When Israel defends itself against an existential threat, I did not think I was “blind” when I read the Hamas charter attitude towards Jews that states:
“The time will not come until Muslims will fight the Jews (and kill them); until the Jews hide behind rocks and trees, which will cry: O Muslim! There is a Jew hiding behind me, come on and kill him!”I was not “blind” when I saw Israel’s call to all people of all religions to help build the nation. I also did not consider myself “blind”, when reading, in the Hamas charter, that peace with Israel is not an option:
“Peace initiatives, the so-called peaceful solutions, and the international conferences to resolve the Palestinian problem, are all contrary to the beliefs of the Islamic Resistance Movement. For renouncing any part of Palestine means renouncing part of the religion”
I am, as a Zionist, referred to as “blind”. People who accuse me of being blind, can, as opposed to me, clearly see. And I call on you to use that facility of sight and indeed see.
I expect people to continue calling me “blind”. But I want you to see that it’s easier to accuse me of being “blind”, than to possibly consider that my support for Israel is deliberate and well thought through. You see, it’s difficult for Israel’s detractors to acknowledge that Zionists support Israel because Israel, despite its social and political issues, is a country and society that is founded on pluralism, equality before the law and respect for all religions. Israel’s detractors expect me to abandon Israel when a racist attack takes place on an Arab teenager.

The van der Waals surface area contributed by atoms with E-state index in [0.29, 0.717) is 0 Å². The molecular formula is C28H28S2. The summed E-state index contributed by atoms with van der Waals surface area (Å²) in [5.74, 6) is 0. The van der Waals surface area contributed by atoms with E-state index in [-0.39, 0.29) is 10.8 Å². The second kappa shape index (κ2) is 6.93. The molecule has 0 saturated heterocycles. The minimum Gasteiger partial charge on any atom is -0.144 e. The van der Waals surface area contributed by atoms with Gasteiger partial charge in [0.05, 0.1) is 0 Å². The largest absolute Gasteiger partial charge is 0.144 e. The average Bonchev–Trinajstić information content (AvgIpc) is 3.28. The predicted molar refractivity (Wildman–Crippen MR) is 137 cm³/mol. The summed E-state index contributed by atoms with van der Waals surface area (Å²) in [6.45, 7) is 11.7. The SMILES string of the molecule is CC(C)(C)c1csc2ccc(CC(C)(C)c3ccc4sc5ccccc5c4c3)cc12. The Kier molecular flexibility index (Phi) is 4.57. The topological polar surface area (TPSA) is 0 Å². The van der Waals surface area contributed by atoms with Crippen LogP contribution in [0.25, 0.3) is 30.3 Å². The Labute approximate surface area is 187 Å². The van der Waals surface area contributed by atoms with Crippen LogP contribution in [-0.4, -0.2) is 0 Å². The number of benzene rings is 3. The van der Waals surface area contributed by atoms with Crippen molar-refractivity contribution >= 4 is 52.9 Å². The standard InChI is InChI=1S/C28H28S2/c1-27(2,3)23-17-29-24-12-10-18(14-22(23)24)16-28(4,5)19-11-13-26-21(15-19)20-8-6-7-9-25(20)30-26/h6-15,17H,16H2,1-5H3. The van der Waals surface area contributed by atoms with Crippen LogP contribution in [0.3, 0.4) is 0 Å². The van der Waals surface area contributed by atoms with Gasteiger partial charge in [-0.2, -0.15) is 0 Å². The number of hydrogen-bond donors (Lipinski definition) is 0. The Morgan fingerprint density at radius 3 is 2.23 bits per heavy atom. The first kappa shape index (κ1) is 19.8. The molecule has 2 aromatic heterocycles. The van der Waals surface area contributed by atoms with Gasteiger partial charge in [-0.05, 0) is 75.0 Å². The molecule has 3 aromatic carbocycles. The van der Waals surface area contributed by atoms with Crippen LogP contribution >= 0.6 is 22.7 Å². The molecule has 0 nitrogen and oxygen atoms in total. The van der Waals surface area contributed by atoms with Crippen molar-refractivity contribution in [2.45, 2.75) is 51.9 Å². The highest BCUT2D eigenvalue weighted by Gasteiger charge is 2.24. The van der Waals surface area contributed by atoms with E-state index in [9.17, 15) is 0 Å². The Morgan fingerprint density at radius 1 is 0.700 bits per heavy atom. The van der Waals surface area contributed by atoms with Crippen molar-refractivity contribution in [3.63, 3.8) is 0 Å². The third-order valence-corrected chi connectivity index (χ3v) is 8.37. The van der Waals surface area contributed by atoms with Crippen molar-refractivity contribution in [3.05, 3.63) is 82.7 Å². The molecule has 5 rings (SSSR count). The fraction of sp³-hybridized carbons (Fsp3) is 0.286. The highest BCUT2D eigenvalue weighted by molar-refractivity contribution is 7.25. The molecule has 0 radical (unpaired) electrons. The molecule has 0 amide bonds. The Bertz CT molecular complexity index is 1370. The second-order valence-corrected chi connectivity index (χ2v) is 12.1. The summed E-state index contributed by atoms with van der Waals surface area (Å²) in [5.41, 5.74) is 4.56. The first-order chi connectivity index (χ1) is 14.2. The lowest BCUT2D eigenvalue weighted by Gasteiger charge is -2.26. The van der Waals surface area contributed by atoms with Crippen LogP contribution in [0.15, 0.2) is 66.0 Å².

But, you see, I refuse to abandon Israel simply because of some perverted racists, in the same way I refuse to abandon South Africa when some perverted South African attacks an Afrikaner farming family, or some other perverted South African attacks a Malawian shop-owner.I am not “blind” to Israel’s dark lights and sad flaws, and am certainly not “blind” to the brilliance and brightness of what Israel stands for.
You see, I am willing to forgive you, people who accuse me of “blindly’ supporting Israel. I forgive you for your deeply offensive suggestion, that my support for Israel is not thought through, or deliberate. I forgive you for your proposition that my support for Israel is not based on my belief in mutual respect and pluralism and my appreciation of Israel as a fascinating, and flawed, beautiful country. I forgive you for your derogatory assumption, that my support for Israel is not based on reason and fairness. I forgive you for your baseless hypothesis that my intellectual brain and my sympathising heart are not fully engaged when I consider my support for Israel, and when I acknowledge the suffering of Palestinians.
You see, there is one thing that is far worse than the Zionists blind support of Israel…
And that is people’s blind hatred of Zionists